Bird species richness is relatively high within this ecoregion. However, Botha’s lark is the only strictly endemic bird species where it inhabits heavily grazed grassland. Near-endemic species include Rudd’s lark, buff-streaked chat, and yellow-breasted pipit. This ecoregion supports a high number of mammal species, although only the orange mouse is endemic. 

Mountain zebra. Image credit: Yathin S Krishnappa, Creative Commons

Populations of several large mammal species, some of which are rare in southern Africa, are found. Among these are the brown hyena, ground pangolin, African striped weasel, and aardwolf. Herds of large mammals, including black wildebeest, blesbok, springbok, and white rhinoceros, used to occur here but were extirpated by early settlers. The current populations of these species have mainly been reintroduced. Relatively few reptile species occur, although there is one strictly endemic species—the giant spinytail lizard. 

These grasslands have already suffered extensive transformation. Because this is one of the best farming areas in South Africa, large tracts of land were converted to agriculture decades ago, mainly for maize production. The ecoregion is particularly threatened by overgrazing because the grasslands are slow to recover. Urban expansion, fire, and overgrazing have led to increased fragmentation, as has coal mining and afforestation with exotic trees, particularly Eucalyptus species. Planted black wattle has become invasive and is prone to rapid expansion along rivers. Habitat loss from gold mining and acid mine drainage are also threats here.

Nile monitor lizard. Image credit: Charles J Sharp, Creative Commons

Most of the near-pristine grassland that remains in this ecoregion is found in nature reserves. The main protected areas are Valei, Nooitgedacht Dam, Willem Pretorius, Rustfontein Dam, Koppies, and the Ermelo Nature Reserve. Outside of the reserves, even those areas of grassland that have remained in a near-natural state are declining steadily in area and quality. The present state of habitat fragmentation, together with anthropogenic changes predicted for the coming years, may lead to the extinction or near-extinction of some larger animal species, such as the blue crane. Part of the ecoregion falls within the Magaliesberg Biosphere Reserve and Mountain Zebra National Park.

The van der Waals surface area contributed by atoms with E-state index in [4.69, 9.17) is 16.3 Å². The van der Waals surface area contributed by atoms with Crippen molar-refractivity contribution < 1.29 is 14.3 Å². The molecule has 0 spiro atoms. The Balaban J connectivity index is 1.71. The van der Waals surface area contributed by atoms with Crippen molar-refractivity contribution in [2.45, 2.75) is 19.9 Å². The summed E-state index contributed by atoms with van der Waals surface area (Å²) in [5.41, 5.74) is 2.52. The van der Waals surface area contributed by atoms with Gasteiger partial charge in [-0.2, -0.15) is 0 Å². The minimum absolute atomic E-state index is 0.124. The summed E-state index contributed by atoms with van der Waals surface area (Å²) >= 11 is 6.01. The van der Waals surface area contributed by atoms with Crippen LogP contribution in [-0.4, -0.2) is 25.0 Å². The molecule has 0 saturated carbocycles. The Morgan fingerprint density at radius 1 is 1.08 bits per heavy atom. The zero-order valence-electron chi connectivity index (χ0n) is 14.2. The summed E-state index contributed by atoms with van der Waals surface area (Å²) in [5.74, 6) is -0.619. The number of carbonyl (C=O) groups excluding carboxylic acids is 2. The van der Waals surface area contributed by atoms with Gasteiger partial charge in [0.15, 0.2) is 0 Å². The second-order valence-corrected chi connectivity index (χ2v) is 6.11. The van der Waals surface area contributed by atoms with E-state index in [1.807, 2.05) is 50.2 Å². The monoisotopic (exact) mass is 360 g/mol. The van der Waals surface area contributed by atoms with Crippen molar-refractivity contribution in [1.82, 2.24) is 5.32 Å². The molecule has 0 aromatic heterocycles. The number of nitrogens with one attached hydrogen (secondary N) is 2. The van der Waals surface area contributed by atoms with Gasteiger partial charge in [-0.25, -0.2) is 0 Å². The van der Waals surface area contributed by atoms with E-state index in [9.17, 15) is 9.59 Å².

Priority conservation actions for the next decade

  1. Establish protected areas that create corridors to other protected or natural areas.
  2. Implement rotational grazing systems for commercial animals to prevent overgrazing
  3. Restore degraded ecosystems, including eradicating invasive species.
    • 1. Burgess, N., Hales, J.A., Underwood, E., Dinerstein, E., Olson, D., Itoua, I., Schipper, J., Ricketts, T. and Newman, K. 2004. Terrestrial ecoregions of Africa and Madagascar: a conservation assessment. Island Press.
      2. McCann, K., Theron, L.J. and Morrison, K. 2007. Conservation priorities for the Blue Crane (Anthropoides paradiseus) in South Africa—the effects of habitat changes on distribution and numbers. Ostrich-Journal of African Ornithology78 (2), pp.205-211.
      3. Government of South Africa. 2015. South Africa’s 2nd National Biodiversity Strategy and Action Plan 2015-2025. Pretoria, South Africa: Department of Environmental Affairs.
      4. Cadman, M., de Villiers, C., Lechmere-Oertel, R., McCulloch, D. and South African National Biodiversity Institute. 2013. Grasslands Ecosystem Guidelines: Landscape interpretation for planners and managers. Pretoria: South African National Biodiversity Institute (SANBI).